In recent months MacRae has taken to driving around Rochester-area roads at night to measure just how much light typically enters a person’s eye, to get a grasp on how wide their pupils are while they’re on the road. He has found that conditions change markedly from one street to the next – information that perhaps won’t surprise drivers but which hasn’t been tapped by ophthalmologists whose patients report night driving as one of their biggest concerns.

“There is tremendous variation, depending on where your eye is looking,” MacRae says. “Country roads can be nearly completely dark, while city streets are often brightly lit.” He found that the amount of light entering a driver’s eye on a country road during a rainy night might be 200 times less than what he or she encounters driving through a busy intersection seconds later. He also found that a typical night driver frequently confronts situations where he or she has less than one-tenth the amount of light that doctors, in their offices, assume their patients encounter at night.

Tom Rickey | EurekAlert!
Further information:
http://www.urmc.rochester.edu/

More articles from Health and Medicine:

nachricht Fast-tracking T cell therapies with immune-mimicking biomaterials
16.01.2018 | Wyss Institute for Biologically Inspired Engineering at Harvard

nachricht Dengue takes low and slow approach to replication
12.01.2018 | Duke University

All articles from Health and Medicine >>>

The most recent press releases about innovation >>>

Die letzten 5 Focus-News des innovations-reports im Überblick:

Im Focus: Scientists decipher key principle behind reaction of metalloenzymes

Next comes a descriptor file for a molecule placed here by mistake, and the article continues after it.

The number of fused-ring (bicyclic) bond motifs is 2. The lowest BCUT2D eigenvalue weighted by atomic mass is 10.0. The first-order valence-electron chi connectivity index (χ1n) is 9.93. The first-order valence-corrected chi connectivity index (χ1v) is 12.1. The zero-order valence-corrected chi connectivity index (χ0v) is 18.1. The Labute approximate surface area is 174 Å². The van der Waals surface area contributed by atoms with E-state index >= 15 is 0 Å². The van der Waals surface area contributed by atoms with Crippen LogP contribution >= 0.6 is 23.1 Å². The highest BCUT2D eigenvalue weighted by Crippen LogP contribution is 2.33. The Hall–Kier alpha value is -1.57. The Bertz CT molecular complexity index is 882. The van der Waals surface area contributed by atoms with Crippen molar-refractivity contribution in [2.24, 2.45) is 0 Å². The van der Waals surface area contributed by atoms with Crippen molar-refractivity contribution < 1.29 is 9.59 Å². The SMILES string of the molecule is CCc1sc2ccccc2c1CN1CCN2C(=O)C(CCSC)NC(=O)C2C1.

So-called pre-distorted states accelerate photochemical reactions too

What enables electrons to be transferred swiftly, for example during photosynthesis? An interdisciplinary team of researchers has worked out the details of how...

Im Focus: The first precise measurement of a single molecule's effective charge

For the first time, scientists have precisely measured the effective electrical charge of a single molecule in solution. This fundamental insight of an SNSF Professor could also pave the way for future medical diagnostics.

Electrical charge is one of the key properties that allows molecules to interact. Life itself depends on this phenomenon: many biological processes involve...

Im Focus: Paradigm shift in Paris: Encouraging an holistic view of laser machining

At the JEC World Composite Show in Paris in March 2018, the Fraunhofer Institute for Laser Technology ILT will be focusing on the latest trends and innovations in laser machining of composites. Among other things, researchers at the booth shared with the Aachen Center for Integrative Lightweight Production (AZL) will demonstrate how lasers can be used for joining, structuring, cutting and drilling composite materials.

No other industry has attracted as much public attention to composite materials as the automotive industry, which along with the aerospace industry is a driver...

Im Focus: Room-temperature multiferroic thin films and their properties

Scientists at Tokyo Institute of Technology (Tokyo Tech) and Tohoku University have developed high-quality GFO epitaxial films and systematically investigated their ferroelectric and ferromagnetic properties. They also demonstrated the room-temperature magnetocapacitance effects of these GFO thin films.

Multiferroic materials show magnetically driven ferroelectricity. They are attracting increasing attention because of their fascinating properties such as...

Im Focus: A thermometer for the oceans

Measurement of noble gases in Antarctic ice cores

The oceans are the largest global heat reservoir. As a result of man-made global warming, the temperature in the global climate system increases; around 90% of...

All Focus news of the innovation-report >>>

Anzeige

Anzeige

Event News

10th International Symposium: “Advanced Battery Power – Kraftwerk Batterie” Münster, 10-11 April 2018

08.01.2018 | Event News

See, understand and experience the work of the future

11.12.2017 | Event News

Innovative strategies to tackle parasitic worms

08.12.2017 | Event News

 
Latest News

Novel 3-D printing technique yields high-performance composites

16.01.2018 | Materials Sciences

New application for acoustics helps estimate marine life populations

16.01.2018 | Life Sciences

Fast-tracking T cell therapies with immune-mimicking biomaterials

16.01.2018 | Health and Medicine

VideoLinks
B2B-VideoLinks
More VideoLinks >>>